It also bothers me because I feel that anyone, including me, that decides to think or re-think anything will be pushed out. It doesn’t matter what conclusion you come to. It was suggested that any director approached about instrumental music must be able to say it is wrong. No waffling, certainly no saying its ok. That was his example not mine.

Again the only document I really want my name on is The Book of Life.

In preparing part of the curriculum for my week of camp (we are studying James, last year was Galatians) I have been amazed at chapter 3. The chapter is a lesson to teachers to watch their tounges and use Godly not manmade wisdom.

verse 17 says their teaching is Pure, peace loving, considerate, submissive, full of mercy, and produces good fruit

So wise teachers or wise Christians who control their tongues
1. Are peace loving instead of being divisive.
2. Are considerate of others instead of being seeing things only their way
3. Are submissive instead of having to have it their way
4. Are full of mercy instead of always wanting to bring others to justice
5. The produce students who are good fruit instead of students who are bad fruit

In case you couldn’t tell. I am scared. Scared that my brothers may be hurt. Scared that I may be run off. Scared that anyone that doesn’t fit into a circle drawn by ??? then they have no place at camp.

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6 Comments leave one →
  1. May 25, 2005 11:33 am

    I really like your new blog title. That’s perfect! Suits you well, either way you want to take it – that you’re a believer or we should believe you.

    As for the camp problems – I know where you’re talking about and know how things are in the church in Mississippi for the most part (and other states associated with the camp), but haven’t dealt with any of the board members or leaders involved, so don’t want to comment on any of that.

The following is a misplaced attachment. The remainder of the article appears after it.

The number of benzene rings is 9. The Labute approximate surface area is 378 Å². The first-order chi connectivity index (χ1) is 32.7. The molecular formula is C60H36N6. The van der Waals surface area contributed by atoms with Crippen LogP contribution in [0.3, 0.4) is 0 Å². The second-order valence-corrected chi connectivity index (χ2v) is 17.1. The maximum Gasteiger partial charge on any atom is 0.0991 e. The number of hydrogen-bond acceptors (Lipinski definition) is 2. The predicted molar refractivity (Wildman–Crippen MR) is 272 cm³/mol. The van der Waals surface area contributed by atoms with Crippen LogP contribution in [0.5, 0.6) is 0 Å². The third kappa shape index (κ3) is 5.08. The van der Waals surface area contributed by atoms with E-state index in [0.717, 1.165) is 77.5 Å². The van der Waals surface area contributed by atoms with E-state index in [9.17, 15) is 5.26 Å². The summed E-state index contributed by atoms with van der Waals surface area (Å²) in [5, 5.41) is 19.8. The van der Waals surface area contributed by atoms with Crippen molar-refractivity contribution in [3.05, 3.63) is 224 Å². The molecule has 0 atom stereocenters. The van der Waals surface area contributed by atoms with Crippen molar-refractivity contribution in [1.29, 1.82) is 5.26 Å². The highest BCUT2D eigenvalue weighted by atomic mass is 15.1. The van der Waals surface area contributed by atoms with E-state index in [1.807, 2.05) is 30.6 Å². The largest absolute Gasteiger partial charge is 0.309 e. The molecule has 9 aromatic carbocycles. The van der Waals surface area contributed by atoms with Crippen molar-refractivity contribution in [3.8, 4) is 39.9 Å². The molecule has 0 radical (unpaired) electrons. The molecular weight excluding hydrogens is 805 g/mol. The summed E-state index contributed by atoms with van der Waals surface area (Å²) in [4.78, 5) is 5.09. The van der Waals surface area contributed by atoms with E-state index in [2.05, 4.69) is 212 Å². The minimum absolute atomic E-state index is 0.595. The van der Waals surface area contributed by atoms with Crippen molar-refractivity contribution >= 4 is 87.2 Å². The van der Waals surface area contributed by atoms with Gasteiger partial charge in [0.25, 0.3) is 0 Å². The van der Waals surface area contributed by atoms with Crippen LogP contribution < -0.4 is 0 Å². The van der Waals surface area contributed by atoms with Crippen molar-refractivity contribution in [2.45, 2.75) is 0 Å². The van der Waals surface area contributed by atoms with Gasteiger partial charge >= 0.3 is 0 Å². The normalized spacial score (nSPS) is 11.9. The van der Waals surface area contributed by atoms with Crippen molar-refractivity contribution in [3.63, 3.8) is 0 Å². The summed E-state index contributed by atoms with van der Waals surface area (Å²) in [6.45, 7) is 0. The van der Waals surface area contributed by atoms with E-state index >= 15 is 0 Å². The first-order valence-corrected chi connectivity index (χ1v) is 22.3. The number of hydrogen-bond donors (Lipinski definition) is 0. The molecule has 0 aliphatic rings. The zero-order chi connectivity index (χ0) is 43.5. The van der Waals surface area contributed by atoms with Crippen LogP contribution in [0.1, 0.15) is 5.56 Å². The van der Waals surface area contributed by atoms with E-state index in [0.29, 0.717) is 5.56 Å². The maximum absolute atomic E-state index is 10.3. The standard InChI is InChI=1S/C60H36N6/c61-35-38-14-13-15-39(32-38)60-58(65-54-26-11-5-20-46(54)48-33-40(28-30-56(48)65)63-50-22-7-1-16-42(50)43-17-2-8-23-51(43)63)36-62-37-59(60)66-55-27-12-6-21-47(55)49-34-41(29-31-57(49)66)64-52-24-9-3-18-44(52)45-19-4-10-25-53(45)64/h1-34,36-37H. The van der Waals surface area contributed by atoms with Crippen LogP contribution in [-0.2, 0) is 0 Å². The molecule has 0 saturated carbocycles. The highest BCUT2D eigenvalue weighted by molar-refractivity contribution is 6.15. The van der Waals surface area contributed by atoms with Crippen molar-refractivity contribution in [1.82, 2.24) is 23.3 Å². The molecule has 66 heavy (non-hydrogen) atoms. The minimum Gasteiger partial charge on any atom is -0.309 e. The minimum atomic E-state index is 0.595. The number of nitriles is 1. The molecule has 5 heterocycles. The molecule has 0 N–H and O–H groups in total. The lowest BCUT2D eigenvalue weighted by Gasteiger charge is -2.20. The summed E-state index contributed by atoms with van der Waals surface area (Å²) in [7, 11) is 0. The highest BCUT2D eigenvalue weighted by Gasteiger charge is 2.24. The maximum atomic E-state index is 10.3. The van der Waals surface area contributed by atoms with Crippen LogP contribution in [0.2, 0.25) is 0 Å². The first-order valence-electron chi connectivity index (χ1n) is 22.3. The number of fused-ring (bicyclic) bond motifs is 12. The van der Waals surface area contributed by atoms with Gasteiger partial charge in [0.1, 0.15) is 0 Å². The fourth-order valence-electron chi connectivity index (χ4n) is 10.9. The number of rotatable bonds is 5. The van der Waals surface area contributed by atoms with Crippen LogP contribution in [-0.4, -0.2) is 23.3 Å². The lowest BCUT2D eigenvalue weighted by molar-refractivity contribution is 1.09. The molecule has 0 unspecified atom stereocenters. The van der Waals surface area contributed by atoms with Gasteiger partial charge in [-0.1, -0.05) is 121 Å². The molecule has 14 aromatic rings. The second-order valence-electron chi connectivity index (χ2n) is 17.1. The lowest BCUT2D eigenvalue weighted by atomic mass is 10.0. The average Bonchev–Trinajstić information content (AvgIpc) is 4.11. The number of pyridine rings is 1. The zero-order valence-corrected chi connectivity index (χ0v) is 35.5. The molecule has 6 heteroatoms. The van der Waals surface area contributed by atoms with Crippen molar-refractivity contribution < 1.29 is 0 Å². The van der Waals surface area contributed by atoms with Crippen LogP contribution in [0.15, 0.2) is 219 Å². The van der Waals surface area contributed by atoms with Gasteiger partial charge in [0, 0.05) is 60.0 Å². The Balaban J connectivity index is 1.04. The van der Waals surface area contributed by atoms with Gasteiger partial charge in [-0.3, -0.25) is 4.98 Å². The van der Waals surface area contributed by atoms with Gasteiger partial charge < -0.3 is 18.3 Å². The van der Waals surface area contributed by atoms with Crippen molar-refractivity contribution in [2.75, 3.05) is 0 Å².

All I can say, from here, is that you are in a very difficult situation and would advise that you be very, very careful in all you say and do, mindful as you said, of how we are to conduct ourselves as Christians and teachers according to James (and the rest of the Bible, of course).

    I’d certainly not plow into the middle of anything and would spend a lot of time praying and thinking about it first before I spoke, even. I absolutely wouldn’t burn any bridges, if at all possible, although it sounds like that could very well happen from those of a different point of view than you have.

    WOW! I certainly feel for you, Tommy.

    Talk with JD, since he is involved in the big camp on the Gulf coast. Maybe he can be of help and counsel to you.

    We’ll be praying for you and the situation, for sure.

  2. May 25, 2005 2:44 pm

    (I like “Believing Thomas” even better than what I sent you!)

    My advice: Point out to the folks who are protesting that they haven’t gone through the scriptural steps in the scriptural way. (They’ll understand that kind of language. I’ve been guilty of thinking that way.)

    Show them, via Matthew 18:15-20, that each is to go to the person who has sinned/has something against them. Enumerate all four steps. Encourage them to take them in order. Insist that they explain their points of view to each other using scripture to illustrate them.

    [Maybe you could pull up some of my points at my post Correcting the Correctors.]

    Ask about the severity of the presumed sin – does it approach blasphemy, sorcery, teaching sexual immorality, lying to the Holy Spirit or any of the other things for which “false teachers” and others were “marked” or “called out” by name. Ask if distance or captivity in prison precludes following the instruction to “go to” them in Matthew 15.

    Finally, ask if a third party would be welcome. My wife Angi was instrumental in establishing the Center for Conflict Resolution at ACU to help in these situations. It might be that Joey Cope, Jerry Strader, Charles Siburt or someone of their caliber could come to help de-fuse the situation.

    And – like Dee says – pray, pray, pray.